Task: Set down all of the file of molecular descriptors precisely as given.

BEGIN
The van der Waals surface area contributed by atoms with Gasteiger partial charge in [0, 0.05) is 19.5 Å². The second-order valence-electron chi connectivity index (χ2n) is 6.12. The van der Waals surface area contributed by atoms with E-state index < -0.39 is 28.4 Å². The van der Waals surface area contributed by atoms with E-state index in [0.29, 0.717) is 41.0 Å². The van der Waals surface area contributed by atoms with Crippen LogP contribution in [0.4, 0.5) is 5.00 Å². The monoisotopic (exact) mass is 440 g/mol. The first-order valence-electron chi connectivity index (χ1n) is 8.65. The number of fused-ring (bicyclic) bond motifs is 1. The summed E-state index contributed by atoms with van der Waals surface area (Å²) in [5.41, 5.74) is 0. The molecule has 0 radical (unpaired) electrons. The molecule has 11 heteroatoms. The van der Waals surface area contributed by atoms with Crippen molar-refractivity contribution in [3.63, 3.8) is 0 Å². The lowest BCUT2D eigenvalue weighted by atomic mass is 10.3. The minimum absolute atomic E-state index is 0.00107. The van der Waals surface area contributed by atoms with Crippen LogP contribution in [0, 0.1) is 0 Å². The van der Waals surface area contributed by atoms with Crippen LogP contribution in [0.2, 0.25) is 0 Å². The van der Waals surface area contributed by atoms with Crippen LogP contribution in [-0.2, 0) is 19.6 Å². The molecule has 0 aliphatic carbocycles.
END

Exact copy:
The van der Waals surface area contributed by atoms with Gasteiger partial charge in [0, 0.05) is 19.5 Å². The second-order valence-electron chi connectivity index (χ2n) is 6.12. The van der Waals surface area contributed by atoms with E-state index < -0.39 is 28.4 Å². The van der Waals surface area contributed by atoms with E-state index in [0.29, 0.717) is 41.0 Å². The van der Waals surface area contributed by atoms with Crippen LogP contribution in [0.4, 0.5) is 5.00 Å². The monoisotopic (exact) mass is 440 g/mol. The first-order valence-electron chi connectivity index (χ1n) is 8.65. The number of fused-ring (bicyclic) bond motifs is 1. The summed E-state index contributed by atoms with van der Waals surface area (Å²) in [5.41, 5.74) is 0. The molecule has 0 radical (unpaired) electrons. The molecule has 11 heteroatoms. The van der Waals surface area contributed by atoms with Crippen molar-refractivity contribution in [3.63, 3.8) is 0 Å². The lowest BCUT2D eigenvalue weighted by atomic mass is 10.3. The minimum absolute atomic E-state index is 0.00107. The van der Waals surface area contributed by atoms with Crippen LogP contribution in [0, 0.1) is 0 Å². The van der Waals surface area contributed by atoms with Crippen LogP contribution in [0.2, 0.25) is 0 Å². The van der Waals surface area contributed by atoms with Crippen LogP contribution in [-0.2, 0) is 19.6 Å². The molecule has 0 aliphatic carbocycles.